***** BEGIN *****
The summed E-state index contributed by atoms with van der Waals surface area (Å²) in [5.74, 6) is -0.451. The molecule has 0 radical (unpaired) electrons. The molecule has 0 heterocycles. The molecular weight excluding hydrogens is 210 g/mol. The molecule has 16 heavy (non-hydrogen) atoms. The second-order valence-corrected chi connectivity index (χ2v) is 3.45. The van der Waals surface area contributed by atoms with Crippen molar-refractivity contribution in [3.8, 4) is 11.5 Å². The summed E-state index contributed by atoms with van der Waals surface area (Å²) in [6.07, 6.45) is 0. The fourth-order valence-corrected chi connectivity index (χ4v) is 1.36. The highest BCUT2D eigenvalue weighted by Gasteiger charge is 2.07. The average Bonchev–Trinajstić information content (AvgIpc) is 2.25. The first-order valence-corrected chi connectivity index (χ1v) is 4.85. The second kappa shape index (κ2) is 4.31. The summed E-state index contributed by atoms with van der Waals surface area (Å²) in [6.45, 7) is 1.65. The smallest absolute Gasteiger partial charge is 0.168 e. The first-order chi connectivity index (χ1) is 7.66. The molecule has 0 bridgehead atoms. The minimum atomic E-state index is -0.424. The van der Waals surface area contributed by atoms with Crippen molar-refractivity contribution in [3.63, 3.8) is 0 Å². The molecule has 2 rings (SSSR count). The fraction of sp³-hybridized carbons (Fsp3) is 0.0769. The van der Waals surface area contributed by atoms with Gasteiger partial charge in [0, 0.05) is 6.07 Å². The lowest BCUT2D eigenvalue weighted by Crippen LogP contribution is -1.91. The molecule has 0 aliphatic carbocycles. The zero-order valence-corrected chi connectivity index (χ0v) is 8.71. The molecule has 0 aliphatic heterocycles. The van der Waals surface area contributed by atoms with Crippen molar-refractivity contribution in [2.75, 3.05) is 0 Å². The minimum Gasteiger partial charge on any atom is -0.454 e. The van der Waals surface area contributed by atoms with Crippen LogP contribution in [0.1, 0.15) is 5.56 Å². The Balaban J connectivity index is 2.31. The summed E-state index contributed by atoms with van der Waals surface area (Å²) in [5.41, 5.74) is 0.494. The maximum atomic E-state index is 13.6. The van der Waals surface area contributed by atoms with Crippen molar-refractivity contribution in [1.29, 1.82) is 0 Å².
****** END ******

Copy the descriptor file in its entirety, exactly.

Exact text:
The summed E-state index contributed by atoms with van der Waals surface area (Å²) in [5.74, 6) is -0.451. The molecule has 0 radical (unpaired) electrons. The molecule has 0 heterocycles. The molecular weight excluding hydrogens is 210 g/mol. The molecule has 16 heavy (non-hydrogen) atoms. The second-order valence-corrected chi connectivity index (χ2v) is 3.45. The van der Waals surface area contributed by atoms with Crippen molar-refractivity contribution in [3.8, 4) is 11.5 Å². The summed E-state index contributed by atoms with van der Waals surface area (Å²) in [6.07, 6.45) is 0. The fourth-order valence-corrected chi connectivity index (χ4v) is 1.36. The highest BCUT2D eigenvalue weighted by Gasteiger charge is 2.07. The average Bonchev–Trinajstić information content (AvgIpc) is 2.25. The first-order valence-corrected chi connectivity index (χ1v) is 4.85. The second kappa shape index (κ2) is 4.31. The summed E-state index contributed by atoms with van der Waals surface area (Å²) in [6.45, 7) is 1.65. The smallest absolute Gasteiger partial charge is 0.168 e. The first-order chi connectivity index (χ1) is 7.66. The molecule has 0 bridgehead atoms. The minimum atomic E-state index is -0.424. The van der Waals surface area contributed by atoms with Crippen molar-refractivity contribution in [3.63, 3.8) is 0 Å². The molecule has 2 rings (SSSR count). The fraction of sp³-hybridized carbons (Fsp3) is 0.0769. The van der Waals surface area contributed by atoms with Gasteiger partial charge in [0, 0.05) is 6.07 Å². The lowest BCUT2D eigenvalue weighted by Crippen LogP contribution is -1.91. The molecule has 0 aliphatic carbocycles. The zero-order valence-corrected chi connectivity index (χ0v) is 8.71. The molecule has 0 aliphatic heterocycles. The van der Waals surface area contributed by atoms with Crippen molar-refractivity contribution in [2.75, 3.05) is 0 Å². The minimum Gasteiger partial charge on any atom is -0.454 e. The van der Waals surface area contributed by atoms with Crippen LogP contribution in [0.1, 0.15) is 5.56 Å². The Balaban J connectivity index is 2.31. The summed E-state index contributed by atoms with van der Waals surface area (Å²) in [5.41, 5.74) is 0.494. The maximum atomic E-state index is 13.6. The van der Waals surface area contributed by atoms with Crippen molar-refractivity contribution in [1.29, 1.82) is 0 Å².